Adeline Buice ended up in Chicago. She had her baby there, then miraculously met up with her husband who happened to be a prisoner of war in a nearby camp. She had taken her four  children with her, and after the war, the family walked home to Georgia. She lived a long life, dying in 1910.

Synthia Catherine Stewart made the trip north with her mother and siblings. They ended up in Louisville where they survived in a “refugee house” until her mother found work in a factory. After the war, her father, Walter Washington Stewart, was released from a Yankee prison camp. Learning that his wife and children had been sent to Louisville, he traveled there and found them. Walter worked at a tanning factory just long enough to save enough money for his family to return home. Synthia later married and lived to be 94. Near the end of her life, she related her experiences on tape.

Karma sometimes misses its mark. After the Civil War, General Sherman went on to lead the Union army in exterminating the Indian nation. He later wrote a slobbery memoir and is now one of the most famous Union generals. He became a hero to Northern schoolboys, although he was a hated man to most Southerners for 150 years.


The Women Will Howl is at once a historical account of Roswell, Georgia and defining work on the singular war crime Sherman committed against hundreds of innocent women and children.

Tuesday, March 15, 2022

ShadowMan: A Killer Stalks the Hinterlands

Review of ShadowMan: An Elusive Psycho Killer and the Birth of FBI Profiling by Ron Franscell

Review written by Robert A. Waters


“The breeze. It wasn’t right.

Heidi Jaeger was only twelve years old but she knew the wind didn’t blow inside a tent.”

So begins a new chiller by veteran author Ron Franscell.

The Jaeger family had been camping in Montana when Heidi began screaming that her seven-year-old sister, Susie, was missing. A hole had been cut in the canvas tent and someone had kidnapped the girl. In the shadow of darkness, the child had vanished.

Local lawmen, joined by the FBI, spent weeks scouring the barren countryside for clues but came up empty. The Jaegers eventually returned to their home in Michigan and waited for news, any news, about what happened to their beloved daughter. Then, on the first anniversary of the child’s disappearance, they received a telephone call from the killer.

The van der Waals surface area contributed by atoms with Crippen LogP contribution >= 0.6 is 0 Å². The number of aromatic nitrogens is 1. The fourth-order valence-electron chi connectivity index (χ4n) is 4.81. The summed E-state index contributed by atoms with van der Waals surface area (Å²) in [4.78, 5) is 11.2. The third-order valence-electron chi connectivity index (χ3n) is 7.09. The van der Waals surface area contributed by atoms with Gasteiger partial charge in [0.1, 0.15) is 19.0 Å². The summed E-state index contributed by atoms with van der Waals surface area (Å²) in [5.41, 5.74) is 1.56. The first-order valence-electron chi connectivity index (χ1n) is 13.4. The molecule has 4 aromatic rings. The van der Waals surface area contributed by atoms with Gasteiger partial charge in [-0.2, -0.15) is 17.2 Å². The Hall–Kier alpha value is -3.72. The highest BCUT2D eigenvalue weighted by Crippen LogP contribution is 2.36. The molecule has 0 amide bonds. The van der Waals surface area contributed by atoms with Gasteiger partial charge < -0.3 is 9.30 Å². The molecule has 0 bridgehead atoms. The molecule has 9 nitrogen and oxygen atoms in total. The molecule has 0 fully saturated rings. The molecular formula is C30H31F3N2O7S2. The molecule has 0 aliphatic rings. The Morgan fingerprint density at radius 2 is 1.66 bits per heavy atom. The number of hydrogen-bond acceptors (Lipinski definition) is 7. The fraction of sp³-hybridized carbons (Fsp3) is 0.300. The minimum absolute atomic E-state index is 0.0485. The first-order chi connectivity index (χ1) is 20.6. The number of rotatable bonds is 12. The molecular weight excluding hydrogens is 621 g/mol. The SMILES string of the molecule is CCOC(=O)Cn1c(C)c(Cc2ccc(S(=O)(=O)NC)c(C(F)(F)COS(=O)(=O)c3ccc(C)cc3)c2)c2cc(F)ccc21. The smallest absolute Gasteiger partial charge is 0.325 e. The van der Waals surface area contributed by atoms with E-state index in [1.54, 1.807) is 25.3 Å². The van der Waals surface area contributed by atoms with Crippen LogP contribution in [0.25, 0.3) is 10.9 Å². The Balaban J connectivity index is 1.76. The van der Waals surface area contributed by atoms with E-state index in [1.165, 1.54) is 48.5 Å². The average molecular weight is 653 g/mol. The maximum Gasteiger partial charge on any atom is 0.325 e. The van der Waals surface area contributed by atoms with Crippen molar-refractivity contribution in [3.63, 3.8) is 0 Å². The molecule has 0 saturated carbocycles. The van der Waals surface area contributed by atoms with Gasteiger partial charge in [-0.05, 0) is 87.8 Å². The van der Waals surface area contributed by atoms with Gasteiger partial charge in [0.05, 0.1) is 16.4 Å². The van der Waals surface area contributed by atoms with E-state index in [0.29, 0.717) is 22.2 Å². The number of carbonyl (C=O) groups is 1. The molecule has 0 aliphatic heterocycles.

As the weeks and months rolled by, Special Agent Pete Dunbar became frustrated with the lack progress. Nearly a year later, while attending a conference at Quantico, Dunbar heard about a new “tool” for solving murders. Criminal Profiling. In fact, it was so new that it had never even been used. But with no leads in the Jaeger case, Dunbar decided to take a chance. He contacted Howard Teten and Patrick Mullany, hoping to get something he could work with.

In the past 30 years, criminal profiling has become a standard part of murder investigations. But at its inception, even the pioneers of the procedure were unsure of its applicability to murder inquiries. ShadowMan takes the reader into the first case to successfully use profiling as part of the FBI’s investigative arsenal.

The author interviewed those early profilers and got a step-by-step description of the involvement of each. In the end, they set their sights on a shifty, intelligent yet morally bankrupt killer of little girls, young boys, and adults. David Meirhofer would eventually confess to murdering four innocents: a seven-year-old girl, a sixth grade-boy, a teenage boy, and a young woman. His spooky confession to all those murders is recorded in the book.

But Franscell takes the art of penmanship higher than most true crime writers. Establishing place, backstory, and character is his expertise.

Here are a few examples:

“Here at the numb bottom of winter, the terrain was half-dead, half-alive. It was all dirt and sagebrush, with just enough grass to keep a small herd of cows alive.”

“[Searchers] knocked on doors, belly-wriggled into crawl spaces, poked their heads into outhouses and well houses, and clambered into cobwebby attics.”

“The bones must have been crushed somehow and scattered across the homestead, where they could be hidden in plain sight.”

“Around here, elections were won and lost on back-fence gossip.”

If you’re looking for a better-than-usual true crime read, this is your book.

Sunday, January 30, 2022